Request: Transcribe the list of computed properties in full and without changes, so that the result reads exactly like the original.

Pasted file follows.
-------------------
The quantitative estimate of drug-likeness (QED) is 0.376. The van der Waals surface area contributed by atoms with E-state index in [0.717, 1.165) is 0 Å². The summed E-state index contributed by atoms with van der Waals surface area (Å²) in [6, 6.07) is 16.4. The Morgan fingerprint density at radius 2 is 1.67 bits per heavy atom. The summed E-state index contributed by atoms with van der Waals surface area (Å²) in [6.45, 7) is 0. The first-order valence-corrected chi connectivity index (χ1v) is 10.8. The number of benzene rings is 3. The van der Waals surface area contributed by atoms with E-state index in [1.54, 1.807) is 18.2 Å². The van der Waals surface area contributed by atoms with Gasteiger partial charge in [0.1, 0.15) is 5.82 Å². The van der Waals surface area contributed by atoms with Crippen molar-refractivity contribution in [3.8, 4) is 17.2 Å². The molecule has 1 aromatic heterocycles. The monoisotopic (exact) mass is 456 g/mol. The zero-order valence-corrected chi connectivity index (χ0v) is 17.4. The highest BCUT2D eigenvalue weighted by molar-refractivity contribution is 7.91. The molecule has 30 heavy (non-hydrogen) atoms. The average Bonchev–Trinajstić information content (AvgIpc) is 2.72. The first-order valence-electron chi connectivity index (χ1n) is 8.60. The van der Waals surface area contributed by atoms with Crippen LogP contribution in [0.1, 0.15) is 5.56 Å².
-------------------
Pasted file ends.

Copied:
The quantitative estimate of drug-likeness (QED) is 0.376. The van der Waals surface area contributed by atoms with E-state index in [0.717, 1.165) is 0 Å². The summed E-state index contributed by atoms with van der Waals surface area (Å²) in [6, 6.07) is 16.4. The Morgan fingerprint density at radius 2 is 1.67 bits per heavy atom. The summed E-state index contributed by atoms with van der Waals surface area (Å²) in [6.45, 7) is 0. The first-order valence-corrected chi connectivity index (χ1v) is 10.8. The number of benzene rings is 3. The van der Waals surface area contributed by atoms with E-state index in [1.54, 1.807) is 18.2 Å². The van der Waals surface area contributed by atoms with Gasteiger partial charge in [0.1, 0.15) is 5.82 Å². The van der Waals surface area contributed by atoms with Crippen molar-refractivity contribution in [3.8, 4) is 17.2 Å². The molecule has 1 aromatic heterocycles. The monoisotopic (exact) mass is 456 g/mol. The zero-order valence-corrected chi connectivity index (χ0v) is 17.4. The highest BCUT2D eigenvalue weighted by molar-refractivity contribution is 7.91. The molecule has 30 heavy (non-hydrogen) atoms. The average Bonchev–Trinajstić information content (AvgIpc) is 2.72. The first-order valence-electron chi connectivity index (χ1n) is 8.60. The van der Waals surface area contributed by atoms with Crippen LogP contribution in [0.1, 0.15) is 5.56 Å².